Alpine Fault Hole Revealing Secrets of Earth’s Crust
An international team of scientists drilling a 1.3-km deep hole into the Alpine Fault in the South Island say they are already gaining valuable insights into the earth’s crust less than a quarter of the way down.
The New Zealand-led team has so far drilled 240m, already the deepest borehole ever attempted in the fault, through gravel-laden sediments north of the Franz Josef Glacier and hit schist bedrock.
“We have discovered that temperatures increase quite rapidly with depth, which tells us a lot about how fluids that once fell on the Southern Alps as rain circulate and warm up next to the Alpine Fault,” project co-leader Virginia Toy of the University of Otago said.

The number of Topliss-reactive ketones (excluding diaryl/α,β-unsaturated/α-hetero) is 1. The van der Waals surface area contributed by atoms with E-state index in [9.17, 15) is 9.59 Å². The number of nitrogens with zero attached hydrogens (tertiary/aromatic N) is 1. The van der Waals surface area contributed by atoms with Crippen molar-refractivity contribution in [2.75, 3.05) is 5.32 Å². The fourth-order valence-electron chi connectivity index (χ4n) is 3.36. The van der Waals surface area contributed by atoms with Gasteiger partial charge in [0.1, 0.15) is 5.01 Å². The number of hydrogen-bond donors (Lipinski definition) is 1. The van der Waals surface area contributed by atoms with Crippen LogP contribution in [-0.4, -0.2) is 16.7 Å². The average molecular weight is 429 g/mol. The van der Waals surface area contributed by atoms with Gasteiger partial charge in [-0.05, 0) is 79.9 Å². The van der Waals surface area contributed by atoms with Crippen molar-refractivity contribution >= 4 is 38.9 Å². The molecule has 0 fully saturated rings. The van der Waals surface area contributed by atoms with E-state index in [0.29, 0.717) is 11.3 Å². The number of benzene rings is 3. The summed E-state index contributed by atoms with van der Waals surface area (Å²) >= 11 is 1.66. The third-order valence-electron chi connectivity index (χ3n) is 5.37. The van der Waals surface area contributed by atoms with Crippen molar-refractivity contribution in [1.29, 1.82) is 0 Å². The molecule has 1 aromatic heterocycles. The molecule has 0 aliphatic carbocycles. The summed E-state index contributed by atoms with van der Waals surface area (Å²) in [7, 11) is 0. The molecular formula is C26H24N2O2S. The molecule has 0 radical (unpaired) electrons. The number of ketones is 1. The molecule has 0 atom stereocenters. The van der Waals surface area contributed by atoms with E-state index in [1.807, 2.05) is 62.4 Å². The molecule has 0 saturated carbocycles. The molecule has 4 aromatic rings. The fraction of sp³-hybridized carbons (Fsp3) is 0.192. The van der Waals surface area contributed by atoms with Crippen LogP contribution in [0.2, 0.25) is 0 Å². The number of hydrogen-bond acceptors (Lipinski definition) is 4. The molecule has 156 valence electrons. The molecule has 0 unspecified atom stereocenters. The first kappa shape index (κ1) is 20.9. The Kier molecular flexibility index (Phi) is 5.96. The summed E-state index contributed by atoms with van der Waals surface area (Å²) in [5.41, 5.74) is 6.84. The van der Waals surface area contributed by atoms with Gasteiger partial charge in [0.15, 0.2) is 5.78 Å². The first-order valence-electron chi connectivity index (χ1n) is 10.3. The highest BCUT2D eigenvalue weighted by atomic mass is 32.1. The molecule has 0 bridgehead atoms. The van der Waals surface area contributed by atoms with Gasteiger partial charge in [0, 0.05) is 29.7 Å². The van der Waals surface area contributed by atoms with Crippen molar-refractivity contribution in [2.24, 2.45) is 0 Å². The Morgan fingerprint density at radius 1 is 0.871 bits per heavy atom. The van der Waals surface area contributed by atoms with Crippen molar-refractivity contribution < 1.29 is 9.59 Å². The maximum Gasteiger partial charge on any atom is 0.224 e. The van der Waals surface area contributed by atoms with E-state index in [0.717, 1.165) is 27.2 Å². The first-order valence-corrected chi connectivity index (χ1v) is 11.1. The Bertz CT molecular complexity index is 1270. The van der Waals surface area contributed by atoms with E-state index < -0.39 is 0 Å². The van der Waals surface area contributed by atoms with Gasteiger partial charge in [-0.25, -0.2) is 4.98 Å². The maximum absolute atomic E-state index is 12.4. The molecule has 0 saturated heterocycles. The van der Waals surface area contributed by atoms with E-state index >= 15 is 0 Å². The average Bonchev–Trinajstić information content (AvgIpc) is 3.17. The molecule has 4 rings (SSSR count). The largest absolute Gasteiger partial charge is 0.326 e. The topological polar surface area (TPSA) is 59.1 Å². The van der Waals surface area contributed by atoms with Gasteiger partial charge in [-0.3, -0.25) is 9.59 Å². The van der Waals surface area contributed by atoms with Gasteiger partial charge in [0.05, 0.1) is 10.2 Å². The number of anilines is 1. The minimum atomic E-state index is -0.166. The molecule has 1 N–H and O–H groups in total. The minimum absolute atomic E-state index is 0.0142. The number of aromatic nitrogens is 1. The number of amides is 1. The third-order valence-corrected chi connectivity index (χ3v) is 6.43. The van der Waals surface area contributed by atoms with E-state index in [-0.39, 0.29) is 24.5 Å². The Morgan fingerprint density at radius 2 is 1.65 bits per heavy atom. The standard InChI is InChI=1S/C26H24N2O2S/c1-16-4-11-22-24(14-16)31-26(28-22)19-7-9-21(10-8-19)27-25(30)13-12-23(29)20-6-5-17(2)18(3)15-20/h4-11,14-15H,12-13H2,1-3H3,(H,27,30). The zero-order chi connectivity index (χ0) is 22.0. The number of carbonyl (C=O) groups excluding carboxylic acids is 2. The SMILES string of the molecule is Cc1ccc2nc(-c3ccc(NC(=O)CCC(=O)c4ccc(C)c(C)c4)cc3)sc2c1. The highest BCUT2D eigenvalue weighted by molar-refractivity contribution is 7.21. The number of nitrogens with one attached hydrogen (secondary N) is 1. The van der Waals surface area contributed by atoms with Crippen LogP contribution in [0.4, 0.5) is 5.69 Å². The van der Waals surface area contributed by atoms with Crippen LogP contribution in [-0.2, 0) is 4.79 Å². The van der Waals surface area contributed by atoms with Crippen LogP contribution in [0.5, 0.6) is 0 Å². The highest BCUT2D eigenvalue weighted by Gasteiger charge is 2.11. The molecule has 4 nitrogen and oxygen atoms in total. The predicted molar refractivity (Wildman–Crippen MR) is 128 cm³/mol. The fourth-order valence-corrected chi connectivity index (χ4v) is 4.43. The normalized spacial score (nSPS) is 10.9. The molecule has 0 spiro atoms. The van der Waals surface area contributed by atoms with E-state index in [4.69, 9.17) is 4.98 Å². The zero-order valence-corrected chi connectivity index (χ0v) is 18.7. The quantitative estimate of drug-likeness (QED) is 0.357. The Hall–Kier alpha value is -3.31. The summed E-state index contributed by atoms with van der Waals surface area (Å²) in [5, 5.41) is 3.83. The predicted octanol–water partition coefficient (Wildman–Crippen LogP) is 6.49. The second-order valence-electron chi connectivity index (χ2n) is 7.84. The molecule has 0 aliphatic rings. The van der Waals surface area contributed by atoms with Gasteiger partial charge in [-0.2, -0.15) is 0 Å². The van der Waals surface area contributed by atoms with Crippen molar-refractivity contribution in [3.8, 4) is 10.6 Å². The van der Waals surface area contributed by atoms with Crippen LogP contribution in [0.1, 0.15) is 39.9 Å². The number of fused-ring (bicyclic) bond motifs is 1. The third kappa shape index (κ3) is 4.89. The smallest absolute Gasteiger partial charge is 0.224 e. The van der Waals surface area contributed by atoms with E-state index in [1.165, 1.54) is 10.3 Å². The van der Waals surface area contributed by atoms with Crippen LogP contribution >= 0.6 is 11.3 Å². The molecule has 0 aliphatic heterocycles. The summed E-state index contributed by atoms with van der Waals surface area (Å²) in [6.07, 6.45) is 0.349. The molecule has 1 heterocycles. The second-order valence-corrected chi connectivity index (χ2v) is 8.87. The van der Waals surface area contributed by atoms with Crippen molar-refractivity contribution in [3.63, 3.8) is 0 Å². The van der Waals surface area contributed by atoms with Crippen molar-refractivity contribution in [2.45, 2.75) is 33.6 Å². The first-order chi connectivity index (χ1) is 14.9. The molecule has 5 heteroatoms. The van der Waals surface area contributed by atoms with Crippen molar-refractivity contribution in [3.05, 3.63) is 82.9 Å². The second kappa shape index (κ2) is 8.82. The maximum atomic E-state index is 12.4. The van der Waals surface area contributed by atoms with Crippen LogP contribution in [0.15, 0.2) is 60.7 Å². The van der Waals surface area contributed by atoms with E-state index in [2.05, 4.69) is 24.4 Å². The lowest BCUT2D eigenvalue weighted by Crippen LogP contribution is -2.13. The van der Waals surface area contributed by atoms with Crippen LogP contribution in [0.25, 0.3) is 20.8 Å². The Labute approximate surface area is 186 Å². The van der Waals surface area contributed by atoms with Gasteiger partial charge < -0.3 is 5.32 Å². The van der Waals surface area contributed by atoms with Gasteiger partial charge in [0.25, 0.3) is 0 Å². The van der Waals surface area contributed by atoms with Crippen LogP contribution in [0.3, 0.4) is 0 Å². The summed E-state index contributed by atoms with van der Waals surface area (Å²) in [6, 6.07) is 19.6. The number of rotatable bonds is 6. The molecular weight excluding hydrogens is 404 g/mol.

The Alpine Fault, the on-land boundary between the Pacific and Australian tectonic plates, moved about 27m horizontally every 1000 years, in three or four separate large ruptures.
The fault last ruptured 297 years ago in 1717 and scientists estimated it had a 28 per cent probability of rupturing in the next 50 years, which was high by global standards.
Scientists and engineers from New Zealand, the US, Britain, Germany, Canada, France, Italy, Japan, Australia and China are working on the project.
Original article by IANS/bdnews24.com, October 21, 2014.
Photo by Ben van der Pluijm.